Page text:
19 May 2018

Royal wedding: The sequel to 'Kate and Wills 2011'

5:17 pm on 19 May 2018

By James Nokise*

Opinion - "Dearly beloved, we have gathered here today to get through this thing called life...Let's go crazy!" - Prince (no relation).

Meghan Markle.

Meghan Markle. Photo: STEVE PARSONS / POOL / AFP

Like the Christmas episode of Shortland Street - it all comes down to this.

Prince Harry - whose ginger locks have lead to the questioning of his 'Windsorness' - is getting married to US actress Meghan Markle - whose multicultural background has lead to questions as to whether there is a bottom of the barrel for British tabloids.

This royal wedding is the anticipated sequel to 'Kate and Wills 2011' - the reality show watched by more than 37 million viewers. Those are Kardashian level ratings. It's entirely possible Kanye West will crash the wedding to say his was better. He's a "free-thinker" like that and his new album drops in a few weeks.

As a stealth British citizen (cheers, mum), I'm delighted I'm helping to pay for increasing diversity in the royal family. Because, in having a fellow "mixed-race princess" join the Windsors, we're also helping their gene pool. I hope they've managed to cover costs by getting some sponsorship from Ancestry.com (helping people avoid marrying their cousins since 1997).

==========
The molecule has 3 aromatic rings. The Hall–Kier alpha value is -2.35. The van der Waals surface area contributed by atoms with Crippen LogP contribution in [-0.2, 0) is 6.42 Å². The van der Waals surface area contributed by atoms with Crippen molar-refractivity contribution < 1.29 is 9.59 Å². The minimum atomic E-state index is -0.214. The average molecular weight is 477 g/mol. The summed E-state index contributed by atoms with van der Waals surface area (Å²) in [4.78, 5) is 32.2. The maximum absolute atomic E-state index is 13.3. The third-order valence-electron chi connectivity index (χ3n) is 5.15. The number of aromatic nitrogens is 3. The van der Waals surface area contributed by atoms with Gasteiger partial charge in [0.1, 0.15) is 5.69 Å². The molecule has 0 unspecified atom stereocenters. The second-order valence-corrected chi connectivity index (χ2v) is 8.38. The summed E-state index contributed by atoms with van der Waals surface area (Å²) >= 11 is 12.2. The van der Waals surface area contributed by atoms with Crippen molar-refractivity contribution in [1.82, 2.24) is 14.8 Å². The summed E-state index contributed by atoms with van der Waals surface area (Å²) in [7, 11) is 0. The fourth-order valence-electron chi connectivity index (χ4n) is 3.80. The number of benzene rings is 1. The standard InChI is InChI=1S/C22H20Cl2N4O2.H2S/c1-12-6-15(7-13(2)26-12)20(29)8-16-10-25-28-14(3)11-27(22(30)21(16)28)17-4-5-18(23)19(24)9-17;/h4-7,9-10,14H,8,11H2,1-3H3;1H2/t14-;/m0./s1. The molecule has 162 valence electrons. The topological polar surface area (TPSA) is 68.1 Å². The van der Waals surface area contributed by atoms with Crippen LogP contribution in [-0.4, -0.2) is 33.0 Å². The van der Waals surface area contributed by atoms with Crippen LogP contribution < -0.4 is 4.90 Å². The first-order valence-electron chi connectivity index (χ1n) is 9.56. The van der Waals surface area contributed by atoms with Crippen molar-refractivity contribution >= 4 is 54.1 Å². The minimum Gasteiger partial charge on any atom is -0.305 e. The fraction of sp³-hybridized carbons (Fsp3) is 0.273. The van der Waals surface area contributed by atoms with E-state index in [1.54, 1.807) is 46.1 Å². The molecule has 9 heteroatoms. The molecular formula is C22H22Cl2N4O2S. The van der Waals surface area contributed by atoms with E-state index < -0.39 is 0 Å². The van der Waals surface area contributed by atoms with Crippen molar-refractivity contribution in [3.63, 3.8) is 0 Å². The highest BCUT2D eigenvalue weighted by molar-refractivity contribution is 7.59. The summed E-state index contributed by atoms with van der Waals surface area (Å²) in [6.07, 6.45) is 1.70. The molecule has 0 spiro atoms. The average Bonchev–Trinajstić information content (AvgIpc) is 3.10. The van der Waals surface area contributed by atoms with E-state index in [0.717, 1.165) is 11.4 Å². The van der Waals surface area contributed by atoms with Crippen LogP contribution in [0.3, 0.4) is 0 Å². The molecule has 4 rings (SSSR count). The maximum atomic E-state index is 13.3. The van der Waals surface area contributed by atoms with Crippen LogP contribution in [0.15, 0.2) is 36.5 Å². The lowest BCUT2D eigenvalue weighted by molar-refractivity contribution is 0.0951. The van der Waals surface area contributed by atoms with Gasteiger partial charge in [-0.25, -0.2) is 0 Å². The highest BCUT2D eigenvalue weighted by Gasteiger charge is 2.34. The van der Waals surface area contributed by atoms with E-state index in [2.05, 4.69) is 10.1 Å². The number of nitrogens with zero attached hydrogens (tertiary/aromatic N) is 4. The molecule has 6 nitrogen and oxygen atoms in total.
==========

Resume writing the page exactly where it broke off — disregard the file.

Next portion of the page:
The thing is that I am kinda excited by this wedding, and that has a lot to do with Meghan's mum.

Doria Ragland - yoga instructor, social worker, dreadlocked queen, and descendent of African slaves - is going to be mother of the bride to the grandson of the Queen and I Am Here For That.

Meghan Markle (L) arrives with her mother Doria Ragland at Cliveden House hotel in the village of Taplow near Windsor on the eve of her wedding to Britain's Prince Harry.

Meghan Markle (L) arrives with her mother Doria Ragland at Cliveden House hotel in the village of Taplow near Windsor on the eve of her wedding to Britain's Prince Harry. Photo: AFP

There is a wonderful delusion that royal weddings are a spectacle that crosses political boundaries and are above politics, which is really just because both main parties aren't willing to cross the Queen.

But in the light of Brexit, during the presidency of Donald Trump, how can the man sixth in line to the throne, marrying a foreign woman who's mother is African American, and whose father lives in Mexico, not have political overtones? Yes, love conquers all but sometimes love also highlights the absurdities of racism in the modern world.

And there will be racism. And it shall be pantomime-descending-into-farcical levels of racism.

At 36, she's older than Harry (which doesn't matter), she's divorced (which doesn't matter), and she's half African American (which doesn't matter). Except these things will all matter to a vocal part of British society.

People who think Meghan Markle is about to get a cushy sweet life have probably never had an article written about them with a comments section. She's not just saying "I do" to Harry, she's saying "I do" to Britain. And Britain isn't just Shakespeare, it's also The Sun.

Expenditure, glorification, and imperialism aside - you've got to respect her walking down the aisle into that.

*James Nokise is a comedian, theatre-maker and political commentator.

Get the new RNZ app

for ad-free news and current affairs